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Barbarian, 2022

Tess (Georgina Campbell) is in Detroit for a job interview. But when she arrives late one rainy night to her AirBnB, she discovers that a man named Keith (Bill Skarsgard) is already staying there, seemingly the result of an accidental double-booking. After some initial awkwardness, the two agree to share the house, and Tess ends the evening by locking herself into the bedroom. In the middle of the night, though, she discovers her door open, and from there things get strange.

I went into this one knowing basically nothing about it. (I'd seen a trailer when I saw The Black Phone in the theater. I'm realizing now that trailer did a good job of not giving too much away!). I'm definitely glad, as there are so many elements of the film that I absolutely did not see coming, in both a plot sense and a structural sense.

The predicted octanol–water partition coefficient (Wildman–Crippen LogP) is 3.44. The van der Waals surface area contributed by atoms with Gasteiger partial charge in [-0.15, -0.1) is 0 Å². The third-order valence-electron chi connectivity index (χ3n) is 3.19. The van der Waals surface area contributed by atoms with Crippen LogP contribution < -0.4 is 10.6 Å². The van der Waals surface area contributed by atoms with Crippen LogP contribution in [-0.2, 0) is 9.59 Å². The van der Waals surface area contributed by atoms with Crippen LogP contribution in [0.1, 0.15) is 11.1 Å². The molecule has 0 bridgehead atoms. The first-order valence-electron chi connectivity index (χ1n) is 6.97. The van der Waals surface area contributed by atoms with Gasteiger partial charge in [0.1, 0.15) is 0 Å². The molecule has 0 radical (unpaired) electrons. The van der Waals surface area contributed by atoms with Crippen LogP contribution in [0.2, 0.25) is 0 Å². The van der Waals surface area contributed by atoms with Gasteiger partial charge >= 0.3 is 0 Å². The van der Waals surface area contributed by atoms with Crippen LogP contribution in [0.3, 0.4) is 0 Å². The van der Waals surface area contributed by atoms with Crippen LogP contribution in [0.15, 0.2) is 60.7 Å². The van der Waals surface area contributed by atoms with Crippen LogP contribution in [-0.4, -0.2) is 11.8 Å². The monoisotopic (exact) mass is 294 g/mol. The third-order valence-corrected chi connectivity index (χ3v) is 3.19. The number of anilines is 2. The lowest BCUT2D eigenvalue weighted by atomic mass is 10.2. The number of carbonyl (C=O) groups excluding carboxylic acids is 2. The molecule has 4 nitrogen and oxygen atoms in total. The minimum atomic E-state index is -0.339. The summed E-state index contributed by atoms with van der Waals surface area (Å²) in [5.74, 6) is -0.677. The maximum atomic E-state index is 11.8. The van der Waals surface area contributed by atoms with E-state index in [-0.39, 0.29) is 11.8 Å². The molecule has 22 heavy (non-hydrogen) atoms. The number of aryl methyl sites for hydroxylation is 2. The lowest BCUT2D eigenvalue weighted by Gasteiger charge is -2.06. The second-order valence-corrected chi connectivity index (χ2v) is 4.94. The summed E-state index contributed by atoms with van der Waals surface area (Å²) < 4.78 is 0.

Campbell is an engaging lead, and her charisma becomes increasingly important as Tess begins taking risks that had my audience wondering out loud several times "Why are you doing that?!". I was right there with them, but I liked her enough that it pulled me through some of the more improbable moments. Skarsgard also does a very nice job as Keith. The film manages to walk you very nicely along wondering whether Keith is a creep, or just a normal guy whose attempts not to look creepy slightly backfire.

As the movie goes on, layers of dark comedy creep in along with some gritty, gory stuff. It's a story that never tips its hand about how it will all end.

My only complaints were those moments of characters making really poor decisions. I appreciate that the film sort of tried to establish that certain "solutions" wouldn't actually work, but it wasn't quite enough. I also felt like one aspect of character work, done later in the film, fell awkwardly between not being long enough AND being too abrupt.

Really enjoyable. A great rainy Sunday movie. (Though if you can see it without being seated near people covered in white supremacy tattoos, I would recommend that.)